Paul Daniels

nglish magician and television performer Paul Daniels, was born Newton Edward Daniels at South Bank, Middlesbrough, on 6 April 1938, He attended Sir William Turners Grammar School on Coatham Road in Coatham, Redcar, and his first job as a junior clerk in the treasurer’s office of Eston Council. Daniels also served as a conscript in the 1st Battalion, the Green Howards, during his national service and was posted to the British garrison in Hong Kong, before training as an accountant in local government. Even at this early age he had thinning hair which he claimed to be an act of ‘magic’. Daniels later sported a wig for much of his television career. After working as a junior clerk and then as an auditor in local government, Daniels joined his parents in the grocery business they were running at the time. He later set up his own shop – at one point a mobile shop – but eventually gave this up in favour of his growing career as a magician.

Daniels’ interest in magic began at the age of 11 when, during a holiday, he read a book called How to Entertain at Parties. He began performing magic as a hobby, occasionally entertaining at parties and youth clubs and later doing shows for fellow servicemen during his national service. After returning to civilian life he continued to develop his magic by performing in clubs in the evenings while working at his grocery business during the day. At one point he worked with his first wife Jackie under the name of ‘The Eldanis’, an anagram of Daniels. It was while working the clubs that he developed what would become his long-running catchphrase, “You’ll like this … not a lot, but you’ll like it.”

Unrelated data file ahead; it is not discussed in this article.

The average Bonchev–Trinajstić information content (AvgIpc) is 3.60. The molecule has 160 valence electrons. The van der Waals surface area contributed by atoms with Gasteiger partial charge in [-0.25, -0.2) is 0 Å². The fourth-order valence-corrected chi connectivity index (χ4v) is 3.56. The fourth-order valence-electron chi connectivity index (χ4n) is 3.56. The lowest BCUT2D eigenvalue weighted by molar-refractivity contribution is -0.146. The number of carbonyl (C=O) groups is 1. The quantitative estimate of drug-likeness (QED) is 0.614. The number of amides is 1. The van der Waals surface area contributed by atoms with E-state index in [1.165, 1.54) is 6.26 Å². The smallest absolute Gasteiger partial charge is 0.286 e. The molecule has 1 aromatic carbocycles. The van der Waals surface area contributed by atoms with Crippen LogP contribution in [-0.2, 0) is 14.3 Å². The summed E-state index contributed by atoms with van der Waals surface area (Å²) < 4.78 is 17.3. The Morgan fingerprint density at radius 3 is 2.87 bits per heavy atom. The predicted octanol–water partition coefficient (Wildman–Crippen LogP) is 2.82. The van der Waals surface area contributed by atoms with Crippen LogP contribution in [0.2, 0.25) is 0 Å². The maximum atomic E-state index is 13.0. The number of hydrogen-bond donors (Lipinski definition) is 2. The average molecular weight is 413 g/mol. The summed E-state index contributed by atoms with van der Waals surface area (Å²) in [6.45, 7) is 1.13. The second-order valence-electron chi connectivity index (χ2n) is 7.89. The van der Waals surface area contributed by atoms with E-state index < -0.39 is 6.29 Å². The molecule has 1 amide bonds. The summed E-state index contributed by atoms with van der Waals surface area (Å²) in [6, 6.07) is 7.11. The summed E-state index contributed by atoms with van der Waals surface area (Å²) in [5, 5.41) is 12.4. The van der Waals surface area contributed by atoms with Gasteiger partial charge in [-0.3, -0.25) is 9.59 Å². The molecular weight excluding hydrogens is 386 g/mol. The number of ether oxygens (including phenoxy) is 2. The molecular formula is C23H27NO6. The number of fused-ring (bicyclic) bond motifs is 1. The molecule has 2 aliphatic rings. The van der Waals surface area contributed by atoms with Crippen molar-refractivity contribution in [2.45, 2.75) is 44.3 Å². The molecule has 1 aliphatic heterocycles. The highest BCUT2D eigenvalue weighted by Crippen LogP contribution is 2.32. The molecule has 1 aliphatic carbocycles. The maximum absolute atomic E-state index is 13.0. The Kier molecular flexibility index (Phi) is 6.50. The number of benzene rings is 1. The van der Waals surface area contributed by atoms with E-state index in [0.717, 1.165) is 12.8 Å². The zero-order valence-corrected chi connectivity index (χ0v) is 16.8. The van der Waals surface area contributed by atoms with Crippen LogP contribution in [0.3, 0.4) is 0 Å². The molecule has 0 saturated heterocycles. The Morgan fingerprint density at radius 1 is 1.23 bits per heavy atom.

in 1969 Daniels was offered a summer season at Newquay. He decided to sell his grocery business and try magic as a full-time career. He made his television debut on the long-running talent show Opportunity Knocks in 1970, and came second. Television producer Johnnie Hamp later gave him a regular spot on a show compèred by Bernard Manning, The Wheeltappers and Shunters Social Club, for Granada Television. In 1978 ITV gave Daniels his own Sunday night show Paul Daniels’ Blackpool Bonanza.His first series for the BBC was For My Next Trick, where Daniels appeared with several other magicians and singer Faith Brown.This led to Daniels presenting his own television series, The Paul Daniels Magic Show, on BBC1 from 1979 until 1994. This featured tricks and illusions for pure entertainment, and a regular segment (the “Bunko Booth”) in which he debunked the confidence tricks of street charlatans. Daniels also starred in his own stage show, It’s Magic, at the Prince of Wales Theatre from 10 December 1980 until 6 February 1994. He began working with his future wife, Debbie McGee, whose role as his assistant would become a major feature of his act. She had first worked with him on his summer season show in Great Yarmouth in 1979.